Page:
|AHIRC (Artist Health Information Resource Center) To Expand Services in Los Angeles|
The Actors Health Information Resource Center, sponsored by the Actors Fund, will expand its activities in Los Angeles to offer more services to entertainment union members. The announcement was made following a highly-successful two-day seminar conducted by Actors' Fund officials in January.
"Securing quality health insurance is a critical issue that deeply affects the lives of our colleagues, their families and artists of all disciplines, for whom lack of insurance can lead to inferior health care and ruinous debt," said Joseph Benincasa, Executive Director of The Actors Fund. He noted that California presents particular difficulties in obtaining health insurance since state law does not mandate that insurers accept all applicants. "In addition, premiums in California can be extremely high for anyone middle-aged or older or who has any type of health problem. By expanding our AHIRC program with the new West Coast office, we will work to substantially increase the number of insured among entertainment professionals there."
Plans call for the office to run workshops for the uninsured and under-insured, provide in-person and telephone counseling, facilitate enrollment in private and government-subsidized health plans and organize industry advocacy and lobbying for expansion of access to health insurance and health care. It will also research and update Internet resources for the AHIRC Website.
AEA Executive Director Alan Eisenberg, an Actors' Fund Trustee who oversees the AHIRC Committee, said that the two-day workshops in Los Angeles were a "big success."
Jim Brown, Managing Director AHIRC, conducted training on the expanded AHIRC website at the Cagney Room in the Screen Actors Guild's Los Angeles office on January 15 and 17. The two three-hour sessions were attended by 60 people representing more than 20 entertainment industry unions and organizations, including: AEA (Actors' Equity Association), AFM (American Federation of Musicians), AFTRA (American Federation of Television and Radio Artists), DGA (Directors' Guild of America), SAG (Screen Actors Guild) and many other participants. The focus of the sessions was on getting health insurance and accessing health care specifically in the state of California, and using the internet-based AHIRC resources to do this effectively and efficiently. A full range of topics were covered, such as rights and protections in the state, current premium rates, benefit comparisons, government programs, free and sliding-scale clinics, financial assistance for medical bills, and on-going advocacy efforts and legislation.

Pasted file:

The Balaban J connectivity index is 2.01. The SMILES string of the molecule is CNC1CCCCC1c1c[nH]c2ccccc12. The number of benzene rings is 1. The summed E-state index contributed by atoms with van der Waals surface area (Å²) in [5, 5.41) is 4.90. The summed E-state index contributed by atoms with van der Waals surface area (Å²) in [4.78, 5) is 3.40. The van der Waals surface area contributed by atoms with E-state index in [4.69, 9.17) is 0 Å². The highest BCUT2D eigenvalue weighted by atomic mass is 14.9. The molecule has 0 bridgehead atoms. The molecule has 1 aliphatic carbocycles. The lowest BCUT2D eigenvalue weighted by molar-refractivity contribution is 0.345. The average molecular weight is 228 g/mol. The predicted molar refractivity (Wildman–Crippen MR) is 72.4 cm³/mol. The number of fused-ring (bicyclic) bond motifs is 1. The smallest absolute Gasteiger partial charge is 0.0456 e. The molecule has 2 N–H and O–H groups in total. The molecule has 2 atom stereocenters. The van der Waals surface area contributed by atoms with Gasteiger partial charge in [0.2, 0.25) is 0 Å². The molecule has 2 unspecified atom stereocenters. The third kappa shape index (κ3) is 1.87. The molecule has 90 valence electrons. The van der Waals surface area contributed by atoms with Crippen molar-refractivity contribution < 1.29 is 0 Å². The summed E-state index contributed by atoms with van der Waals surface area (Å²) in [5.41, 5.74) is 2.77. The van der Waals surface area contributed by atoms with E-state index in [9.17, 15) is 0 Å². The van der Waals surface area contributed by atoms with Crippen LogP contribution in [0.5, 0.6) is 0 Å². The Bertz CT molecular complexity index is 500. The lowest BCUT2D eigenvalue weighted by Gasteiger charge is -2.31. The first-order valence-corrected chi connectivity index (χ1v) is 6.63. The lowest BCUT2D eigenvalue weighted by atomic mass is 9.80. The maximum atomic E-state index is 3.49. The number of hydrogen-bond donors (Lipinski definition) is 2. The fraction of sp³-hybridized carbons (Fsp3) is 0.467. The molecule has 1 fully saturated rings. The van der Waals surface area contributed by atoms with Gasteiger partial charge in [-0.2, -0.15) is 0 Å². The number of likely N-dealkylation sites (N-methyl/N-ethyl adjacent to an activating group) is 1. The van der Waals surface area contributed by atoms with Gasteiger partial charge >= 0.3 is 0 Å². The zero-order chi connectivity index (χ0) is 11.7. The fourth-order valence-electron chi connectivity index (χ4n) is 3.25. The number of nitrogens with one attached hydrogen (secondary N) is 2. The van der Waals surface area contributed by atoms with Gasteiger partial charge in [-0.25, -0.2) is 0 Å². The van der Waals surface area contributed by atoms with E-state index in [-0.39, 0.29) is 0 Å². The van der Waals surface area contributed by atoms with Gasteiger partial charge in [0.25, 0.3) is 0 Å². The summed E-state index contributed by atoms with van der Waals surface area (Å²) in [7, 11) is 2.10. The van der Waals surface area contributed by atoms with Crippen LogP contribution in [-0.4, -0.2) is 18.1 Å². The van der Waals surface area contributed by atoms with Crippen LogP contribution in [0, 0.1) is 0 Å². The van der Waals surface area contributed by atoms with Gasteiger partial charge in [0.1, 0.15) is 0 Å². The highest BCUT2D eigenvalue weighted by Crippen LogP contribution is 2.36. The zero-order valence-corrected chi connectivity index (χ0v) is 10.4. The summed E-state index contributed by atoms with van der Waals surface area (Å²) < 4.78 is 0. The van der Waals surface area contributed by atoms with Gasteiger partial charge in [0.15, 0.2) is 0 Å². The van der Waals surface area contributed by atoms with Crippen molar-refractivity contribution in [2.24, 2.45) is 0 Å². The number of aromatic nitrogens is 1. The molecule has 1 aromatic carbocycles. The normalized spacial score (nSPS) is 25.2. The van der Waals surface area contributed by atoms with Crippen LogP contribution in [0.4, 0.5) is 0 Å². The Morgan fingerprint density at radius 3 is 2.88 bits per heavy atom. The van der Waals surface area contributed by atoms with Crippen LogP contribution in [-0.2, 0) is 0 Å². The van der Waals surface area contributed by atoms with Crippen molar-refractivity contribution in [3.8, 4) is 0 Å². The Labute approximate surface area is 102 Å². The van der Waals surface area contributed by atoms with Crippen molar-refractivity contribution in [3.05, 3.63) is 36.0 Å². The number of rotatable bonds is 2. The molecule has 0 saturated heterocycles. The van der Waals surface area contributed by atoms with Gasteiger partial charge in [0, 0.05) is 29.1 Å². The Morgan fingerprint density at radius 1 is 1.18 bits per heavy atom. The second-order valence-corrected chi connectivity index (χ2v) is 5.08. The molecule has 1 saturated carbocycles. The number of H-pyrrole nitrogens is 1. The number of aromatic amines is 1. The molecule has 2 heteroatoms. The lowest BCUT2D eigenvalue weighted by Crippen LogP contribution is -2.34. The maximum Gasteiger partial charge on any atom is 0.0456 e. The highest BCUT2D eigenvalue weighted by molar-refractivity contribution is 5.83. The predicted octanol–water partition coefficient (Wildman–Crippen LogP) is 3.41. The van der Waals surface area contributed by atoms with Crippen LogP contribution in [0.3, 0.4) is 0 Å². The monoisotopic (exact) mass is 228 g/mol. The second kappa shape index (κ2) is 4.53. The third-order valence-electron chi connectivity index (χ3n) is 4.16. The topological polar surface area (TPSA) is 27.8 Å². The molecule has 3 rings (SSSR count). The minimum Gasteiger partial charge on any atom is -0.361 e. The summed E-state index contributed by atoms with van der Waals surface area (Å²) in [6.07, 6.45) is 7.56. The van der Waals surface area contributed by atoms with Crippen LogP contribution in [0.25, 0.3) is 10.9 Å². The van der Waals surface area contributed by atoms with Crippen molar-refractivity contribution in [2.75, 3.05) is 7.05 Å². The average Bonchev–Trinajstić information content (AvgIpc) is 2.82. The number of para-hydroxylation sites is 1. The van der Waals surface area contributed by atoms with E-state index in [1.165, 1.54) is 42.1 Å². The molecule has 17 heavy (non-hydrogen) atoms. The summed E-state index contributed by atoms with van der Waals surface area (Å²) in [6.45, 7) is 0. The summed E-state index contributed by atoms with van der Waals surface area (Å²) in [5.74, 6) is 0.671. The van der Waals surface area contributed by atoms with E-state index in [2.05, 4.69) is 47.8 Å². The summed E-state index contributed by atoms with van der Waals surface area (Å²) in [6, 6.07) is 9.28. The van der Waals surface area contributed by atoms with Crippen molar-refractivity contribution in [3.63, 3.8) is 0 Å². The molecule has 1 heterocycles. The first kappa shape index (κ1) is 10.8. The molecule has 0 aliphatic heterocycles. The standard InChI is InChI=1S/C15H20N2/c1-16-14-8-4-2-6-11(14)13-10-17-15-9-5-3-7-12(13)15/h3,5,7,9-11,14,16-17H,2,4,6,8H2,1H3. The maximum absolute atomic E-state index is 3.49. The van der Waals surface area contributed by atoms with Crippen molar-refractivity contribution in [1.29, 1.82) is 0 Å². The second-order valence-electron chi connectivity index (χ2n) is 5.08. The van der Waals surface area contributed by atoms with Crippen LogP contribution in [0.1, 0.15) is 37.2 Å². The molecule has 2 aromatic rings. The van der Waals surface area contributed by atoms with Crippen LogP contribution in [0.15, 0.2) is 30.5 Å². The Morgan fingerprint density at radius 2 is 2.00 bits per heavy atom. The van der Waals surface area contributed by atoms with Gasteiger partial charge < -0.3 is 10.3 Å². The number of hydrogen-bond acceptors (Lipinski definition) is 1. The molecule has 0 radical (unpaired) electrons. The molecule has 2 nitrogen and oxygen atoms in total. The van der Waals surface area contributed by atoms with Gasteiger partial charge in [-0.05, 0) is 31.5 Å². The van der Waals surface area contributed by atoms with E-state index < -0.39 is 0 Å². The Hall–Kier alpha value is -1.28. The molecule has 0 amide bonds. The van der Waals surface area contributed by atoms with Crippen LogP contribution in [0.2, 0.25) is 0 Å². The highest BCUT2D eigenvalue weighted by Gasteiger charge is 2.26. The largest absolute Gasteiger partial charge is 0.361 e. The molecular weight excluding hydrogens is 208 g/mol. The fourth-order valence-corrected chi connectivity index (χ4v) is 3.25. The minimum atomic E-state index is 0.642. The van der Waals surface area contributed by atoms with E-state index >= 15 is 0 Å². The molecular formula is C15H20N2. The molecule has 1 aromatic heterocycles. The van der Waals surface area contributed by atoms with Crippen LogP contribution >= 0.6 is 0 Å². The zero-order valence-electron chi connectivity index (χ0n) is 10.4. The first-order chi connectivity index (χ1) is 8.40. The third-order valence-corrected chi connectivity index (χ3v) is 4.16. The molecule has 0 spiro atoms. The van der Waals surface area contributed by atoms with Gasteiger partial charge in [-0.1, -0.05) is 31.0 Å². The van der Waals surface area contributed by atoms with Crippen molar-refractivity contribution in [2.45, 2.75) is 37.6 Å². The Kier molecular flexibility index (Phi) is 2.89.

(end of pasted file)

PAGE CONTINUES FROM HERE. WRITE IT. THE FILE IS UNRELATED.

Benincasa also announced the Actors' Fund had been awarded a $50,000 grant from the SAG Motion Picture Players Welfare Fund to assist SAG members who live east of the Mississippi with payments for COBRA, the extension of their union health plans. The moves come a month after the SAG Foundation and the Motion Picture & Television Fund launched an emergency financial assistance program for California SAG members who lose coverage.
Guild members were hit at the start of this year with benefit cuts and tightened eligibility for participants in the SAG-producers health plan. Skyrocketing medical costs have battered the actors' health care plan, jointly administered by SAG and the Hollywood studios, and forced trustees to aggressively tighten eligibility and cut benefits for the second time in two years.
For more information, visit the AHIRC page on the Actors' Fund website, At www.actorsfund.org/ahirc.